Late-stage results from the probe development effort to identify activators of OPRM1 and OPRD1 heterodimer formation: luminescence-based cell-based dose response counterscreen assay to determine cytotoxicity of test compounds
Name: Late-stage results from the probe development effort to identify activators of OPRM1 and OPRD1 heterodimer formation: luminescence-based cell-based dose response counterscreen assay to determine cytotoxicity of test compounds. ..more
Depositor Specified Assays
Source (MLPCN Center Name): The Scripps Research Institute Molecular Screening Center (SRIMSC)
Affiliation: The Scripps Research Institute, TSRI
Assay Provider: Lakshmi A. Devi, Mount Sinai School of Medicine
Network: Molecular Library Probe Production Centers Network (MLPCN)
Grant Proposal Number: R03NS053751
Grant Proposal PI: Lakshmi A. Devi, Mount Sinai School of Medicine
External Assay ID: U2OSCTYOX_INH_LUMI_384_4XEC50
Name: Late-stage results from the probe development effort to identify activators of OPRM1 and OPRD1 heterodimer formation: luminescence-based cell-based dose response counterscreen assay to determine cytotoxicity of test compounds.
Opiates such as morphine are the choice analgesic in the treatment of chronic pain due to their potent and rapid action. However, their long-term use is limited because of the development of tolerance and dependence, as well as respiratory suppression and constipation (1). Due to their clinical importance, various strategies have been considered for making opiates more effective while curbing liabilities such as addiction. One such strategy has been to use a combination of drugs to improve the effectiveness of morphine. The OPRM1 gene encodes the mu opioid receptor, which is the primary site of action for morphine (2) and other commonly used opioid such as heroin, fentanyl, and methadone. OPRM1 activation and subsequent dissociation of the Gi/Go G-proteins results in reduction of adenylyl cyclase-mediated cAMP production (3). There are at least two other types of opioid receptors: delta (OPRD1) and kappa (OPRK1), each with a distinct pharmacologic profile. In particular, delta (OPRD1) opioid receptor ligands have been useful in enhancing morphine's potency, but the underlying molecular basis is not understood (4). It has been shown that modulation of receptor function by physical association between mu and delta opioid receptors is a potential mechanism (5). The assay provider has previously found that a combination of OPRM1 agonist with OPRD1 antagonist selectively activates the OPRM1-OPRD1 heteromer (5) and recently showed that this could be blocked by antibodies that selectively recognize the heteromer (6). Since OPRD1 antagonist have anxiogenic effects, these are not ideal as therapies. Hence, the identification of compounds that selectively activate mu-delta opioid receptor heterodimerization may have potential in the treatment of pain and alleviate unwanted effects associated with opiate use.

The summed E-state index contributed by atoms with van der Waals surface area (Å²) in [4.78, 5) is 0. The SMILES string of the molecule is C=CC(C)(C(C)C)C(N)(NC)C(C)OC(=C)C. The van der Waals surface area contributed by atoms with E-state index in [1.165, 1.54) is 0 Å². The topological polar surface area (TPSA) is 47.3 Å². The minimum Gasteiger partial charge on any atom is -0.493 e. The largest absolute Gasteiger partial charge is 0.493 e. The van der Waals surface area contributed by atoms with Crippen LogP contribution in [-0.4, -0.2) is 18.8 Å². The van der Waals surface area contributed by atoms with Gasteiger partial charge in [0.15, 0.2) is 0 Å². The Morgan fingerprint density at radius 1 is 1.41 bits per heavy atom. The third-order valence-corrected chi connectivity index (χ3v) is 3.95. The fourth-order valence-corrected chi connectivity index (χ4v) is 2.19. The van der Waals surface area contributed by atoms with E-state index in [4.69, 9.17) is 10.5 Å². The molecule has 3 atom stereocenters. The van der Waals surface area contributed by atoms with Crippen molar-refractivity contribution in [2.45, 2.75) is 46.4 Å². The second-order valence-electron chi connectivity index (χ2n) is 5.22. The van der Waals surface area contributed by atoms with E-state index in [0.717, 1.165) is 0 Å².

1. Raehal KM, Bohn LM. Mu opioid receptor regulation and opiate responsiveness. AAPS J. 2005 Oct 19;7(3):E587-91.
2. Matthes H, Maldonado R, Simonin F, Valverde O, Slowe S, Kitchen I, Befort K, Dierich A, Le Meur M, Dolle P, Tzavara E, Hanoune J, Roques B, Kieffer B (1996) Loss of morphine-induced analgesia, reward effect and withdrawal symptoms in mice lacking the mu-opioid-receptor gene. Nature 383:819-823.
3. Maguea SD and Blendy JAOPRM1 SNP (A118G): Involvement in disease development, treatment response, and animal models. Drug and Alcohol Dependence. 2010 May 108 (3): 172-182.
4. Traynor J, Elliot J. Delta-opioid receptor subtypes and cross talk with mu-receptors. Trends Pharmacol Sci 1993 14:84-86.
5. Gomes I, Jordan BA, Gupta A, Trapaidze N, Nagy V, Devi LA. Heterodimerization of mu and delta opioid receptors: A role in opiate synergy. J Neurosci. 2000 Nov 15;20(22):RC110.